Red China’s grand strategy

The Moving Wall of China’s Red Dragon Empire

SFPPR News & Analysis
By Marek Jan Chodakiewicz

March 15, 2013

In case you haven’t noticed, post-Maoist China has been moving. Quite a bit. China’s ubiquity is jarringly palpable, for instance its demographic and economic presence in all major maritime chokepoints save for Gibraltar. This is the logic of a waxing empire. A growing economy demands raw materials; goods produced require markets. Supply and trade routes as well as sources of minerals necessitate military and diplomatic protection. Each outpost must be shielded: on land, sea, space, and cyberspace. Protecting entails securing neighboring space. Each new outpost requires further protection. Hence, we are witnessing multidimensional Chinese expansionism everywhere. It is not spontaneous but, instead, follows a grand imperial strategy. For now, China is ostensibly satisfied with a status of a regional empire in eastern and southern Asia, but its ambitions are obviously global.

However, most observers view China as stationary. Its serpentine land borders are supposed to be set in stone as is “the Great Wall,” but in fact they are increasingly porous and flexible as evidenced by Beijing’s robust meddling among its contiguous neighbors along the great crescent running from Vietnam to South Korea. The Chinese satellite system is sometimes referred to as “the Great Wall in space,” notwithstanding its dynamic, aggressive attributes. And the Chinese government’s muscular naval policy is, of course, dubbed a “maritime Great Wall.” This allegedly defensive naval feature has a capacity to project Beijing’s power well beyond the country’s territorial waters. Many observers seem to overlook the fact that the People’s Liberation Army Navy (PLAN) with a modern war fleet – which includes its freshly acquired first aircraft carrier – is no longer just an ancillary to the People’s Liberation Army (PLA) with its primitively ruthless human wave attacks. A large navy is a sure sign of imperialism, or at least an ability to operate globally. So is a nation’s ambition to project its power into space via missile and satellite systems, both evident in Beijing’s growing arsenal.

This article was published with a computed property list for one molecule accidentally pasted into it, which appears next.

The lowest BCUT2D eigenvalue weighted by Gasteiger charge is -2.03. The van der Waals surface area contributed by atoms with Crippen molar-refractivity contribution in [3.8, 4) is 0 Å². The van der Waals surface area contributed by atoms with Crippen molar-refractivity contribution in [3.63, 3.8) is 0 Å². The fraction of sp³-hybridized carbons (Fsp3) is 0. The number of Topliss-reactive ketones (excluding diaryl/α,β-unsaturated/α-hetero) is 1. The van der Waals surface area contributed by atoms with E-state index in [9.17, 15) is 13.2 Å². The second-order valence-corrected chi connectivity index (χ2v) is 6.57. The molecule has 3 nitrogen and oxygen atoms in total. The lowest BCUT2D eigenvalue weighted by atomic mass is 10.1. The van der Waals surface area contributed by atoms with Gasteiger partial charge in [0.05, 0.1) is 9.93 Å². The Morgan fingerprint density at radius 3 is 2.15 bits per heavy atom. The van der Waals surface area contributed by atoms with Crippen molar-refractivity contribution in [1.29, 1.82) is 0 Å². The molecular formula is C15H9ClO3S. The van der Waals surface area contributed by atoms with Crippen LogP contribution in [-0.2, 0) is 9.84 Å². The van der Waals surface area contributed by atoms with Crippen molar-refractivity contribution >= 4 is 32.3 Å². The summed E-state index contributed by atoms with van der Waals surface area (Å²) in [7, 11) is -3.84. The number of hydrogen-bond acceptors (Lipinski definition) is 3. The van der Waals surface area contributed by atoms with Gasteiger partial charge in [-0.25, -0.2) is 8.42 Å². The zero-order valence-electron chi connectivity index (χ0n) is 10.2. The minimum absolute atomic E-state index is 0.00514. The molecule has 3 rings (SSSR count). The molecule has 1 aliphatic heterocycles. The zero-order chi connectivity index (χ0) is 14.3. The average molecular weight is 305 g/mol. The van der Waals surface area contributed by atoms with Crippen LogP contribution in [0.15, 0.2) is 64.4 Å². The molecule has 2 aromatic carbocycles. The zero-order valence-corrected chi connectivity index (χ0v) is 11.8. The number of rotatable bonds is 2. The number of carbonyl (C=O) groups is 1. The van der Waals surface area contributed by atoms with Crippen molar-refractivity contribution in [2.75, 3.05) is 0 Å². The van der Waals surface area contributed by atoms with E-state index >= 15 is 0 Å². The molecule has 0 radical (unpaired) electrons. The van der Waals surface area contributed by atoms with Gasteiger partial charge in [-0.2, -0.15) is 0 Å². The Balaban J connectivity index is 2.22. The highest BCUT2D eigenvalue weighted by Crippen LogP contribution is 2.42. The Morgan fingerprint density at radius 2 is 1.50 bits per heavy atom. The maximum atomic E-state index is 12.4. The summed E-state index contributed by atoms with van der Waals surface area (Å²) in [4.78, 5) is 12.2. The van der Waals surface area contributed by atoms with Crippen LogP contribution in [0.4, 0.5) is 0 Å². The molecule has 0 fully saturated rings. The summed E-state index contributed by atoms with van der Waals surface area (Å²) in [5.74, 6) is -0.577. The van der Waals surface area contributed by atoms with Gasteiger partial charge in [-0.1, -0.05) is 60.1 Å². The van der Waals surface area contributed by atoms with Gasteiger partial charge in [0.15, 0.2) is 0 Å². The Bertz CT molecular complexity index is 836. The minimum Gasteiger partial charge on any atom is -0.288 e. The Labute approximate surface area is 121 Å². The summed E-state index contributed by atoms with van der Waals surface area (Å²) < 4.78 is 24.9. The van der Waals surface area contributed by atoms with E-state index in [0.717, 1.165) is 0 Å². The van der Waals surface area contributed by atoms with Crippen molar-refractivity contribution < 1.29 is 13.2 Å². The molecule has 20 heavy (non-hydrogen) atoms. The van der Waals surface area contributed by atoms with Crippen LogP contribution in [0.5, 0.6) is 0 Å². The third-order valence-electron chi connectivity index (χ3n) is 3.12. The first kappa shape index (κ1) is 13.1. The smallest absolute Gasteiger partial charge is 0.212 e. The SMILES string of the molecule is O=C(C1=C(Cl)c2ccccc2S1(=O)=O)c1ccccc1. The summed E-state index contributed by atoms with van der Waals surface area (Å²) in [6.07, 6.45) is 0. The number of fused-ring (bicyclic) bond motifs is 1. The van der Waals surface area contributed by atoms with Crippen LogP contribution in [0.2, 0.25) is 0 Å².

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About Pawel Styrna

I am a historian with an MA in modern European history from the University of Illinois at Chicago; a Eurasia Analyst for the Selous Foundation for Public Policy Research (SFPPR) News & Analysis Section; and a researcher for the Kosciuszko Chair in Polish Studies at the Institute of World Politics (IWP) in Washington, DC. I have written numerous articles on history and international affairs - focusing mostly, but not exclusively, on Central and Eastern Europe (Poland, the Intermarium, Russia) and Eurasia - and I have co-edited and contributed to an anthology on Polish-Jewish relations during the Holocaust entitled "Golden Harvest or Hearts of Gold? Studies on the Fate of Wartime Poles and Jews" (Washington, DC: Leopolis Press, 2012).

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